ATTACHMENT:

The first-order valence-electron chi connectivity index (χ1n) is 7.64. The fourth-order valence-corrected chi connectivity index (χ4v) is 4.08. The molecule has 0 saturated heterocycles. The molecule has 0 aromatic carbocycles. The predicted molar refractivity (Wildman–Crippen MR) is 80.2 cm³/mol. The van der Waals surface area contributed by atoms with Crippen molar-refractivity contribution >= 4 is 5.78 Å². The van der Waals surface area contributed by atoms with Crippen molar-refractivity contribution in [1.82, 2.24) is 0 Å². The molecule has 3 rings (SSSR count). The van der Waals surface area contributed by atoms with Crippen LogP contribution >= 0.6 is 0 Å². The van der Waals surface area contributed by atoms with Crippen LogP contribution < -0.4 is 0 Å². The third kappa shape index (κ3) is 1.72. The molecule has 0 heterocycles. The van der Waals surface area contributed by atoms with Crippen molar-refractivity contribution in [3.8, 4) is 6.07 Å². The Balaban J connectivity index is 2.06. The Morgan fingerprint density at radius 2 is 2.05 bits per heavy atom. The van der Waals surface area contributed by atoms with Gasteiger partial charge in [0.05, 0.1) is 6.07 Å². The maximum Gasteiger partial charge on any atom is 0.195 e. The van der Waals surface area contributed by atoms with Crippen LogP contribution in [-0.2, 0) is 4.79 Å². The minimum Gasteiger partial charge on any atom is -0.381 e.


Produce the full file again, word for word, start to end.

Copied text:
The first-order valence-electron chi connectivity index (χ1n) is 7.64. The fourth-order valence-corrected chi connectivity index (χ4v) is 4.08. The molecule has 0 saturated heterocycles. The molecule has 0 aromatic carbocycles. The predicted molar refractivity (Wildman–Crippen MR) is 80.2 cm³/mol. The van der Waals surface area contributed by atoms with Crippen molar-refractivity contribution >= 4 is 5.78 Å². The van der Waals surface area contributed by atoms with Crippen molar-refractivity contribution in [1.82, 2.24) is 0 Å². The molecule has 3 rings (SSSR count). The van der Waals surface area contributed by atoms with Crippen LogP contribution >= 0.6 is 0 Å². The van der Waals surface area contributed by atoms with Crippen LogP contribution < -0.4 is 0 Å². The third kappa shape index (κ3) is 1.72. The molecule has 0 heterocycles. The van der Waals surface area contributed by atoms with Crippen molar-refractivity contribution in [3.8, 4) is 6.07 Å². The Balaban J connectivity index is 2.06. The Morgan fingerprint density at radius 2 is 2.05 bits per heavy atom. The van der Waals surface area contributed by atoms with Gasteiger partial charge in [0.05, 0.1) is 6.07 Å². The maximum Gasteiger partial charge on any atom is 0.195 e. The van der Waals surface area contributed by atoms with Crippen LogP contribution in [-0.2, 0) is 4.79 Å². The minimum Gasteiger partial charge on any atom is -0.381 e.